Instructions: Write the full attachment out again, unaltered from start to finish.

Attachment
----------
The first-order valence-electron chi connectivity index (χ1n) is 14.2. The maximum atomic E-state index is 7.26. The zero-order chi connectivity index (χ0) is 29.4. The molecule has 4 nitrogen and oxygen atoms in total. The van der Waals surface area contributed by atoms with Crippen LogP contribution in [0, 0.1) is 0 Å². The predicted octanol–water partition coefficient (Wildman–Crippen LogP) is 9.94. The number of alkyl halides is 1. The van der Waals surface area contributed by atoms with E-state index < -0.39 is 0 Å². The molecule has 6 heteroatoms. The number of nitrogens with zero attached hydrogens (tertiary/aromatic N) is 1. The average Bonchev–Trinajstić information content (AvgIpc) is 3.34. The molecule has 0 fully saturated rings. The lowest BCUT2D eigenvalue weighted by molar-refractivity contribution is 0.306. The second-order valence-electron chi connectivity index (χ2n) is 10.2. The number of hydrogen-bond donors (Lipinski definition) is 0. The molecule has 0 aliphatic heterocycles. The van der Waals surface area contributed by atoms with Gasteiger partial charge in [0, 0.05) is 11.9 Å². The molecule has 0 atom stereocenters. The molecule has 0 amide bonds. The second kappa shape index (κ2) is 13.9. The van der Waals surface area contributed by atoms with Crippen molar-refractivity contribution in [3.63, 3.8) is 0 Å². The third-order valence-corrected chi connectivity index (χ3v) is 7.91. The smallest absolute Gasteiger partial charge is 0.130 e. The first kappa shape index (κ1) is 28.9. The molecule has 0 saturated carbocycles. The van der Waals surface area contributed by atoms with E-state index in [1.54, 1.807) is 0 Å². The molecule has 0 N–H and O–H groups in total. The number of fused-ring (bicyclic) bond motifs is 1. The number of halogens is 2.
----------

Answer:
The first-order valence-electron chi connectivity index (χ1n) is 14.2. The maximum atomic E-state index is 7.26. The zero-order chi connectivity index (χ0) is 29.4. The molecule has 4 nitrogen and oxygen atoms in total. The van der Waals surface area contributed by atoms with Crippen LogP contribution in [0, 0.1) is 0 Å². The predicted octanol–water partition coefficient (Wildman–Crippen LogP) is 9.94. The number of alkyl halides is 1. The van der Waals surface area contributed by atoms with E-state index < -0.39 is 0 Å². The molecule has 6 heteroatoms. The number of nitrogens with zero attached hydrogens (tertiary/aromatic N) is 1. The average Bonchev–Trinajstić information content (AvgIpc) is 3.34. The molecule has 0 fully saturated rings. The lowest BCUT2D eigenvalue weighted by molar-refractivity contribution is 0.306. The second-order valence-electron chi connectivity index (χ2n) is 10.2. The number of hydrogen-bond donors (Lipinski definition) is 0. The molecule has 0 aliphatic heterocycles. The van der Waals surface area contributed by atoms with Gasteiger partial charge in [0, 0.05) is 11.9 Å². The molecule has 0 atom stereocenters. The molecule has 0 amide bonds. The second kappa shape index (κ2) is 13.9. The van der Waals surface area contributed by atoms with Crippen molar-refractivity contribution in [3.63, 3.8) is 0 Å². The third-order valence-corrected chi connectivity index (χ3v) is 7.91. The smallest absolute Gasteiger partial charge is 0.130 e. The first kappa shape index (κ1) is 28.9. The molecule has 0 saturated carbocycles. The van der Waals surface area contributed by atoms with E-state index in [1.54, 1.807) is 0 Å². The molecule has 0 N–H and O–H groups in total. The number of fused-ring (bicyclic) bond motifs is 1. The number of halogens is 2.